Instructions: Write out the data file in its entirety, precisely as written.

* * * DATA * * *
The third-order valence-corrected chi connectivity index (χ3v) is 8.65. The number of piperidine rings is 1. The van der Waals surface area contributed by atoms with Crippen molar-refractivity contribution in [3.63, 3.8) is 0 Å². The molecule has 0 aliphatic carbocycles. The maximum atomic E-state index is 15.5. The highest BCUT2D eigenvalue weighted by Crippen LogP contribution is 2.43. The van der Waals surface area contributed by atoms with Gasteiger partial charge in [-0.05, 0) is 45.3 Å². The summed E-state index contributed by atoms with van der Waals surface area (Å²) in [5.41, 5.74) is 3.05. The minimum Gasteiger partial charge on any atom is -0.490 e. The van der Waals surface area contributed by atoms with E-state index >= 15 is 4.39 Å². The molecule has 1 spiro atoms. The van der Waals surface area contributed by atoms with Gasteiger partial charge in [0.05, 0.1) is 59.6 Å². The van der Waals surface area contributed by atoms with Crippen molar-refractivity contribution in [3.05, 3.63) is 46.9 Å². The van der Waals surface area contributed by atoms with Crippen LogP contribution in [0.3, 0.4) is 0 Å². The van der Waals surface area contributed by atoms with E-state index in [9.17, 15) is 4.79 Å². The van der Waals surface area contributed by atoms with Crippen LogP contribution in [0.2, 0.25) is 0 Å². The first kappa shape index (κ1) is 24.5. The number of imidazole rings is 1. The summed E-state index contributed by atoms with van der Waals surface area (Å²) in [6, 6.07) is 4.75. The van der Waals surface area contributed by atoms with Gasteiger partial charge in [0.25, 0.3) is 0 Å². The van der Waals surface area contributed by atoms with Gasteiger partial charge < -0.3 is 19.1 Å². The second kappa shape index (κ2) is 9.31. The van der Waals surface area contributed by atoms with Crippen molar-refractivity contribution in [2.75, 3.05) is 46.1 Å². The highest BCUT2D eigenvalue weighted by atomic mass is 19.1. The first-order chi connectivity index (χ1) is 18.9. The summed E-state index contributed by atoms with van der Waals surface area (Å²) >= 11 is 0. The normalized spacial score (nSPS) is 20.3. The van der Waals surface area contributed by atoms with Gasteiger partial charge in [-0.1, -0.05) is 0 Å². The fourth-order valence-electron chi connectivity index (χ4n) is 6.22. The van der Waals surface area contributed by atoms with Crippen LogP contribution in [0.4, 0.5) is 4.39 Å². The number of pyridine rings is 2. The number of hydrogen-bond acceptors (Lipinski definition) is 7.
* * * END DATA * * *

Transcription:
The third-order valence-corrected chi connectivity index (χ3v) is 8.65. The number of piperidine rings is 1. The van der Waals surface area contributed by atoms with Crippen molar-refractivity contribution in [3.63, 3.8) is 0 Å². The molecule has 0 aliphatic carbocycles. The maximum atomic E-state index is 15.5. The highest BCUT2D eigenvalue weighted by Crippen LogP contribution is 2.43. The van der Waals surface area contributed by atoms with Gasteiger partial charge in [-0.05, 0) is 45.3 Å². The summed E-state index contributed by atoms with van der Waals surface area (Å²) in [5.41, 5.74) is 3.05. The minimum Gasteiger partial charge on any atom is -0.490 e. The van der Waals surface area contributed by atoms with E-state index >= 15 is 4.39 Å². The molecule has 1 spiro atoms. The van der Waals surface area contributed by atoms with Gasteiger partial charge in [0.05, 0.1) is 59.6 Å². The van der Waals surface area contributed by atoms with Crippen molar-refractivity contribution in [3.05, 3.63) is 46.9 Å². The van der Waals surface area contributed by atoms with Crippen LogP contribution in [0.3, 0.4) is 0 Å². The van der Waals surface area contributed by atoms with E-state index in [9.17, 15) is 4.79 Å². The van der Waals surface area contributed by atoms with Crippen LogP contribution in [0.2, 0.25) is 0 Å². The first kappa shape index (κ1) is 24.5. The number of imidazole rings is 1. The summed E-state index contributed by atoms with van der Waals surface area (Å²) in [6, 6.07) is 4.75. The van der Waals surface area contributed by atoms with Gasteiger partial charge in [0.25, 0.3) is 0 Å². The van der Waals surface area contributed by atoms with Gasteiger partial charge < -0.3 is 19.1 Å². The second kappa shape index (κ2) is 9.31. The van der Waals surface area contributed by atoms with Crippen molar-refractivity contribution in [2.75, 3.05) is 46.1 Å². The highest BCUT2D eigenvalue weighted by atomic mass is 19.1. The first-order chi connectivity index (χ1) is 18.9. The summed E-state index contributed by atoms with van der Waals surface area (Å²) >= 11 is 0. The normalized spacial score (nSPS) is 20.3. The van der Waals surface area contributed by atoms with Gasteiger partial charge in [-0.1, -0.05) is 0 Å². The fourth-order valence-electron chi connectivity index (χ4n) is 6.22. The van der Waals surface area contributed by atoms with Crippen LogP contribution in [0.4, 0.5) is 4.39 Å². The number of pyridine rings is 2. The number of hydrogen-bond acceptors (Lipinski definition) is 7.